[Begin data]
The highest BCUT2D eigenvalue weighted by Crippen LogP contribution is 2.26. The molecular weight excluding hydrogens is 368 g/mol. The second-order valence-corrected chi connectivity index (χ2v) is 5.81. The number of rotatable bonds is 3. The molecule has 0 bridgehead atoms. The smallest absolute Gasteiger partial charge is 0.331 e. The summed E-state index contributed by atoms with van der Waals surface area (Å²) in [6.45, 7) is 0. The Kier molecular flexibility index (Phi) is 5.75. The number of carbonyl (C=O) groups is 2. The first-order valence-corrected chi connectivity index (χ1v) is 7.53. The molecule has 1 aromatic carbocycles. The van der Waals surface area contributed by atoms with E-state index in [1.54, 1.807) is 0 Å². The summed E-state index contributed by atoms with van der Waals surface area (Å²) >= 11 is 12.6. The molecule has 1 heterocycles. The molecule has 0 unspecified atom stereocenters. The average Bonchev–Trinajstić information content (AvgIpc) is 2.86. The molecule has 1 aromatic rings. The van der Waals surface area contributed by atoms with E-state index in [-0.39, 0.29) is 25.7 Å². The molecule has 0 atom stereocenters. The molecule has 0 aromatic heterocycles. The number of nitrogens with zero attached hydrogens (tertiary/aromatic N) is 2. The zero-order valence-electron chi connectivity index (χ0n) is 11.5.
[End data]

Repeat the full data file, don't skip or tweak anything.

The highest BCUT2D eigenvalue weighted by Crippen LogP contribution is 2.26. The molecular weight excluding hydrogens is 368 g/mol. The second-order valence-corrected chi connectivity index (χ2v) is 5.81. The number of rotatable bonds is 3. The molecule has 0 bridgehead atoms. The smallest absolute Gasteiger partial charge is 0.331 e. The summed E-state index contributed by atoms with van der Waals surface area (Å²) in [6.45, 7) is 0. The Kier molecular flexibility index (Phi) is 5.75. The number of carbonyl (C=O) groups is 2. The first-order valence-corrected chi connectivity index (χ1v) is 7.53. The molecule has 1 aromatic carbocycles. The van der Waals surface area contributed by atoms with E-state index in [1.54, 1.807) is 0 Å². The summed E-state index contributed by atoms with van der Waals surface area (Å²) >= 11 is 12.6. The molecule has 1 heterocycles. The molecule has 0 unspecified atom stereocenters. The average Bonchev–Trinajstić information content (AvgIpc) is 2.86. The molecule has 1 aromatic rings. The van der Waals surface area contributed by atoms with E-state index in [-0.39, 0.29) is 25.7 Å². The molecule has 0 atom stereocenters. The molecule has 0 aromatic heterocycles. The number of nitrogens with zero attached hydrogens (tertiary/aromatic N) is 2. The zero-order valence-electron chi connectivity index (χ0n) is 11.5.